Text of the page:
Industry: Disinvestment, Engineering, Equipment, Manufacturing
Energy firm Engie SA of France, one of the largest foreign solar power investors in India, said on Thursday that it will sell a 74% stake in its local solar business to Edelweiss Infrastructure Yield Plus (EIYP) fund.
The transaction will help Engie, with €60.6 billion revenue, reduce its net debt by €400 million, the company said.
Mint reported on 31 July 2018 about Edelweiss Infrastructure Yield Plus Fund being in talks with Engie SA to pick up a significant stake in the French energy firm’s Indian solar business.
The $1 billion alternative investment fund managed by Edelweiss Alternative Asset Advisors Ltd invests in operating assets across sectors, including roads, renewables and transmission.
The transaction comes amid a tough phase for India’s clean energy sector. Mounting outstanding dues to generators, when new solar tenders of around 15,000 megawatt (MW) are in the pipeline, have the potential to dent India’s image as a clean energy champion. With record low solar and wind power tariffs, banks are also wary of lending to renewable energy developers as they suspect the viability of such projects.
“The completion of this transaction, subject to the usual conditions associated with this type of operation, is expected to occur during the first half of 2020 and will allow Engie to reduce its net debt by more than EUR 400 million,” Engie said in a statement on Wednesday.
The transaction also comes against the backdrop of the Andhra Pradesh government’s decision to revise renewable energy contracts, a move that has sent a negative signal to international investors. The controversial move by the Y.S. Jagan Mohan Reddy-led government has also drawn criticism from the Union government, as well as governments of France, Canada and Japan.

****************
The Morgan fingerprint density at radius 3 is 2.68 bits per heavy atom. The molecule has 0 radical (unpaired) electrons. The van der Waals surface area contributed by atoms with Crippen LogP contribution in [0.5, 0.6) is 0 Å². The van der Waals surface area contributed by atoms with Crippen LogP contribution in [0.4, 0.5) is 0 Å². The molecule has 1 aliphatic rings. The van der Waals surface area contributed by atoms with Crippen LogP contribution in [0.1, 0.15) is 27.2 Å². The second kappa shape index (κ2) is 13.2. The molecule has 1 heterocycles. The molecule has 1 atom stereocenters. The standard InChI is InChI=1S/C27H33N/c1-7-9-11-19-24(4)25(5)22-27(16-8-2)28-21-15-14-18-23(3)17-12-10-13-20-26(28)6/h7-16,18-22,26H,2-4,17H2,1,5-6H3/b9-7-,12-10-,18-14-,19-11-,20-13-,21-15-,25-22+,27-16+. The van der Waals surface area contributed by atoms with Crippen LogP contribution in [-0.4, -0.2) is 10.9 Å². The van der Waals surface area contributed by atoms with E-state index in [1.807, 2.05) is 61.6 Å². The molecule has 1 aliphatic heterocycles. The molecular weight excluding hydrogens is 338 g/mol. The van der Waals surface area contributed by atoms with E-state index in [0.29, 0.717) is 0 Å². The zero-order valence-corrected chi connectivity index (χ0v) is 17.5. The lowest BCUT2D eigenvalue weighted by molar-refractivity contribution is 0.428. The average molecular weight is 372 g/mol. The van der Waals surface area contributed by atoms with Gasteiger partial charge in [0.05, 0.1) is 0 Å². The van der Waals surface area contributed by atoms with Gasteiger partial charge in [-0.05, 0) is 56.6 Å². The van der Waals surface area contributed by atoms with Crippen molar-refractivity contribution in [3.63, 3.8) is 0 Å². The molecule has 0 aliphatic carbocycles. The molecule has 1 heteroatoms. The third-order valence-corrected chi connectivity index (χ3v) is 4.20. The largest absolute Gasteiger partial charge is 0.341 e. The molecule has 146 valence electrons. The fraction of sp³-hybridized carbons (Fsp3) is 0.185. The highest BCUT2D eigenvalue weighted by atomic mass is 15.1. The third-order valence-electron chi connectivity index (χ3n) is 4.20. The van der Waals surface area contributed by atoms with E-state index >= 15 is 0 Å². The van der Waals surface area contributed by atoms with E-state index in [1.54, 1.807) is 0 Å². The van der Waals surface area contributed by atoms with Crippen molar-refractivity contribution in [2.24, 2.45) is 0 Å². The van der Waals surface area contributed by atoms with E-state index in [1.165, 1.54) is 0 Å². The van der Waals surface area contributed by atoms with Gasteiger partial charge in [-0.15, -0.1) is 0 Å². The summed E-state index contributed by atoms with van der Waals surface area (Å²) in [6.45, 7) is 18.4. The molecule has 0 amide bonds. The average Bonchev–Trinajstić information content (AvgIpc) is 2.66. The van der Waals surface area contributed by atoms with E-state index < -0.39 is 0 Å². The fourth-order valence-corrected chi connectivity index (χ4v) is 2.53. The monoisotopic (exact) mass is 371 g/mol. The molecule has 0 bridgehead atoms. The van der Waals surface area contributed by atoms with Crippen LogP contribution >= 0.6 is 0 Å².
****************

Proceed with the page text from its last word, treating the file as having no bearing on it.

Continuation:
“This transaction is an indicator of maturing of the renewable IPP market in India where the asset holding is getting shifted to long-term financial investors, while the developers continue to add value in further growth areas,” said Sanjeev Aggarwal, founder and chief executive officer, Amplus Energy Solutions.
Some of the largest overseas investors in India’s green economy include Canada Pension Plan Investment Board (CPPIB), Caisse de dépôt et placement du Québec (CDPQ), Abu Dhabi’s Mubadala Investment Co., Singapore’s GIC Holdings Pte Ltd, Abu Dhabi Investment Authority (ADIA), the UK government’s CDC Group, Engie SA, and Japan’s JERA Co.
“In India, as in many other countries, ENGIE uses all its engineering capabilities to design, finance and build renewable energy production capacity. Once this capacity is built, ENGIE partially disposes of its interest and retains the operation and maintenance of the asset. The value created by this develop-build-share-operate (DBSO) strategy increases significantly the impact of solar and wind development potential in many countries,” the statement added.
Engie plans to set up 2 gigawatts (GW) of renewable energy capacity in India. It has an 813MW solar portfolio through Solairedirect, besides a wind power generation capacity of 280MW.
Edelweiss sees an opportunity to aggregate good quality operating assets and is looking at opportunities in the highways, renewable and transmission space with a credible revenue counter-party, low operating costs and long residual life.
With a presence across 70 countries, Engie owns power, gas and energy services businesses. It has been active in India for the past 20 years. After selling the Meenakshi Energy coal-fired thermal plant in Andhra Pradesh in November 2016 to India Power Corp. Ltd, the company had sought to exit all coal-fired projects. Recently, a joint venture between Engie SA and Dubai-based private equity firm Abraaj Group to build a 1,000 MW wind power platform in India, fell through.
India is seeking additional clean energy investment of around $80 billion till 2022, growing more than threefold to $250 billion during 2023-30.